Longtime Professor Said Elghobashi Honored at Scientific Symposium

Engineering researchers from around the U.S. and Europe attend a scientific symposium in honor of UCI Distinguished Professor Emeritus Said Elghobashi (front center).

Oct. 25, 2022 – UC Irvine Distinguished Professor Emeritus Said Elghobashi was recognized for his lifelong achievements as a scholar, educator and administrator at a scientific symposium held in his honor Sept. 15 at the Beckman Center of the National Academies of Science and Engineering. 

A pioneer in the field of computational fluid dynamics, Elghobashi has made seminal contributions to the understanding and modeling of multiphase turbulent flows. He joined the UCI faculty in 1978, the 16th member of the UCI faculty hired in engineering and the fourth in mechanical engineering. He has been with UCI since then and provided a critical foundation for the growth and prominence of the school’s Department of Mechanical and Aerospace Engineering.

More than 100 engineering researchers from the U.S. and abroad attended the day-long symposium, which featured four sessions and a total of 11 distinguished speakers presenting their recent research in the areas of multiphase turbulent flows, computational fluid dynamics, turbulent boundary layers and shear layers, and vortex dynamics. Applications of these areas include energy generation, propulsion, reduction of drag, biological flows and geophysical flows.  

Said Elghobashi shows the plaque presented to him by Samueli School Dean Magnus Egerstedt in recognition of Elghobashi’s contributions to research and the university.

“It’s like a who’s who in fluid dynamics; all my heroes are here,” said attendee Tim Colonius, the Frank and Ora Lee Marble Professor of Mechanical and Medical Engineering at Caltech. 

Samueli School Dean Magnus Egerstedt welcomed the audience, which included two former engineering school deans, Allen R. Stubberud and William A. Sirignano. Dean Egerstedt presented Elghobashi with a recognition plaque for his contributions to research and the university. “We are here to celebrate the truly remarkable research career and impact of Said Elghobashi,” said Egerstedt. “I am particularly fond of the fact that Said came to UCI as a new professor, and he went all the way to becoming a member of the National Academy of Engineering, spent most of his career at UCI. I use it as a selling point for new faculty. We are all grateful, Said, that you decided to make UCI your professional home.”

Many of the speakers expressed their appreciation for Elghobashi and gratitude for being invited to present their work. The first presenter was Martin Maxey from Brown University who discussed his work on recent applications of the force coupling method for particle laden flow. “I am honored to speak at this symposium. In the early ‘90s when this field was just getting started, it was nice, for me to have someone (Said) to talk to.”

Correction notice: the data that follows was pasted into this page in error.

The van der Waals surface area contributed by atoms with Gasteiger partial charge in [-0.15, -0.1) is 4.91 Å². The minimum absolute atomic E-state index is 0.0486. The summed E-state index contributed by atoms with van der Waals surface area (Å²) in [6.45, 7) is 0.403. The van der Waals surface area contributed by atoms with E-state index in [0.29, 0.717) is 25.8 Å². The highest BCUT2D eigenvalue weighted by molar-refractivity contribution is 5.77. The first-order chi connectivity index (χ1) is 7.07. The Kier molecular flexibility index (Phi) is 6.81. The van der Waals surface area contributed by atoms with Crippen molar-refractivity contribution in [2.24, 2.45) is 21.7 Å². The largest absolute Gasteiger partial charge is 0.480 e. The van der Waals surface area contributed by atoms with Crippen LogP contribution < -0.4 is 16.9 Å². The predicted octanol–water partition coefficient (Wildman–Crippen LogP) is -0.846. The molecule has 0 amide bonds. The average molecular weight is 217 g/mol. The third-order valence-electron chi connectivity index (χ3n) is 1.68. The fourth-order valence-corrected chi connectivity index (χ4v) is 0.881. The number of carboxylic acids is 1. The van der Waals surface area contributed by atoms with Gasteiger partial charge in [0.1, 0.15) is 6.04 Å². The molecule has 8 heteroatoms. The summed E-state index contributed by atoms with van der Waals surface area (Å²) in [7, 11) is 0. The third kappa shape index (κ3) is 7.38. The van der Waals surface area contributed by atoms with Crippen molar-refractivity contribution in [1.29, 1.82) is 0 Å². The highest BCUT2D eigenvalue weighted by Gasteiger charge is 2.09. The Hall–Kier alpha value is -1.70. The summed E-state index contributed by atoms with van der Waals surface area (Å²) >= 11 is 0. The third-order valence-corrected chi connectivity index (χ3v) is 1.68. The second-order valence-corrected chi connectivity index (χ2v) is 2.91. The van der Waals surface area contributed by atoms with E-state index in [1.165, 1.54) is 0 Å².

Olivier Desjardins from Cornell University presented his work on a high-fidelity multiscale modeling framework for predicting turbulent spray atomization. “Thank you to the organizers for inviting me. It is an honor to present in front of Said. We are not of the same generation. He was required reading for me when I was a Ph.D. student, and I was influenced by his research directions.”  

The presentations reflected the value of fundamental research in solving some of the most complex problems in engineering and science. Elghobashi’s ideas had made direct impacts on several of the topics presented but, more significantly, there was widespread inspiration from his meticulous characterization of the physics and mathematics of the problems he tackled. The success of Elghobashi’s doctoral students at top academic institutions was also evident with speakers including Keiko Nomura (UCSD) and Antonino Ferrante (University of Washington). 

Said Elghobashi (left) catches up with former UCI engineering school dean Allen R. Stubberud.

Elghobashi was appreciative. “First, I would like thank my colleagues William Sirignano, Dimitri Papamoschou, Feng Liu and Tryphon Georgiou for all their work and meticulous planning of this symposium. I also thank Dean Magnus Egerstedt for his comments and support. I am extremely grateful to all the distinguished colleagues who presented their latest research at the symposium. I am totally humbled by the presence of the world-renowned colleagues from the U.S. and Europe. My heartfelt thanks to all.”

“UC Irvine takes great pride in the achievements of Professor Elghobashi who has been a member of our community for more than 40 years!” wrote UCI Provost and Executive Vice Chancellor Hal Stern in a letter to the symposium organizers. “During this time, he has been a great colleague, contributing to our education mission through his work on graduate and undergraduate curricula in the Samueli School, to our service mission through his work as department chair and on various Academic Senate committees, and of course to our research mission through his research on computational fluid dynamics.”

The day concluded with a reception and dinner, which included tributes from various members of the community. In addition to Provost Stern’s letter, several congratulatory statements from colleagues who could not attend were read. Sirignano then delivered a statement highlighting the impact of Elghobashi on the stature of engineering at UCI.

Elghobashi closed the evening by expressing his gratitude. “I am humbled and overwhelmed. Thank you, thank you, for being here.”

– Lori Brandt